- Guaranteed for 2 full months
- Pay by PayPal or Credit Card
- Instant Digital Download
Have you ever been stuck in a car or a bus and seen all this great photographic potential passing you by? Fantastic landscapes, funny signs, unusual animals, and stunning compositions seem to always appear when I’m stuck in the passenger seat of a car. It’s frustrating, especially if the car can’t stop to let you capture the view.
For someone who actually doesn’t like the idea of just driving through an area and taking photos of it through the window (maybe because it feels so impersonal), I’ve done a surprising amount of it. Often because it’s a now-or-never situation; the view won’t be there later, or I won’t be returning in the near future.
Sometimes I’m on a highway and can’t stop, or there are so many photos I’d like to take that I feel bad asking the driver to stop over and over again. Also, taking photos from a car or bus can be great for people who have a hard time walking.
In a car, bus, or train, there are many contexts in which it’s inappropriate, difficult or impossible to take a photo. Fortunately, there are also many situations in which you don’t have to leave completely empty-handed. It is possible to take photos from a moving vehicle, but it takes a bit of knowledge and planning.
It’s a suboptimal situation but sometimes you just have to find a way to make the best of it. Most likely it’s better than not trying at all! In this article, I hope to give some tips to help make your trips more enjoyable and creative. Let’s begin!
Even though trying is almost always better than not, there definitely are situations where you shouldn’t be taking photos from a moving vehicle. Remember that you’re sitting in a metal box moving through space at high speeds!
It goes without saying that you shouldn’t be doing any photography if you’re the driver. But as a passenger, you also need to be aware of how your photography may pose a danger to you or others. In short: think about safety.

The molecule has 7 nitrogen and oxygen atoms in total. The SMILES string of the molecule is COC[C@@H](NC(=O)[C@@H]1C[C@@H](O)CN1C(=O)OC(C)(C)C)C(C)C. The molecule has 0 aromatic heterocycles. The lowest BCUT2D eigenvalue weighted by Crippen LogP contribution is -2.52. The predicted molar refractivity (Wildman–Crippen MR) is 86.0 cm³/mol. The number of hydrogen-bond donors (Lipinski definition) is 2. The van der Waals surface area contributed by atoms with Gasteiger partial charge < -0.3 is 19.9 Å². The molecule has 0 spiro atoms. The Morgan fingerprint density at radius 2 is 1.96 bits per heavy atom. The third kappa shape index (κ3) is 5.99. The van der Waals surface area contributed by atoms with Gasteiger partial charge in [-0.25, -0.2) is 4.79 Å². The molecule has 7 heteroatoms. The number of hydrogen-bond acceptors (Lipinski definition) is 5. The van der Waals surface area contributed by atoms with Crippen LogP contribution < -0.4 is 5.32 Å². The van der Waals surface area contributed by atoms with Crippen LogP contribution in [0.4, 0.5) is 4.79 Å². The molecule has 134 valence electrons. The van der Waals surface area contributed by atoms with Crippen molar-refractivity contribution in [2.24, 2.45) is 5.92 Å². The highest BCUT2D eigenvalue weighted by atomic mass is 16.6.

Make sure you don’t block the driver’s line of sight or disturb them in some other way. Communicate with the driver and the other passengers. If you’re on a tour bus, don’t block other the passengers’ view through the window.
If you’re in a car and planning to open a window, make sure nothing can fly out and be aware that there might be branches or objects by the side of the road that can hit you or your camera. Also be aware of oncoming traffic, and don’t lean out! Only slow down if it won’t disrupt the flow of traffic and if you convince the driver to stop the car for a photo break, make sure it’s in a safe place.
Even if everything’s okay in terms of safety, there are a few other things to consider before you start photographing.
Can the car stop for a little while instead of you attempting to take pictures through the window? If not, can the window be opened? Is there enough light for photography? Will doing so mean that you’ll miss out on seeing and enjoying the view?
There may also be places where I wouldn’t recommend photographing through a window. Driving through a city or village pointing a telephoto lens at people could be considered a bit creepy.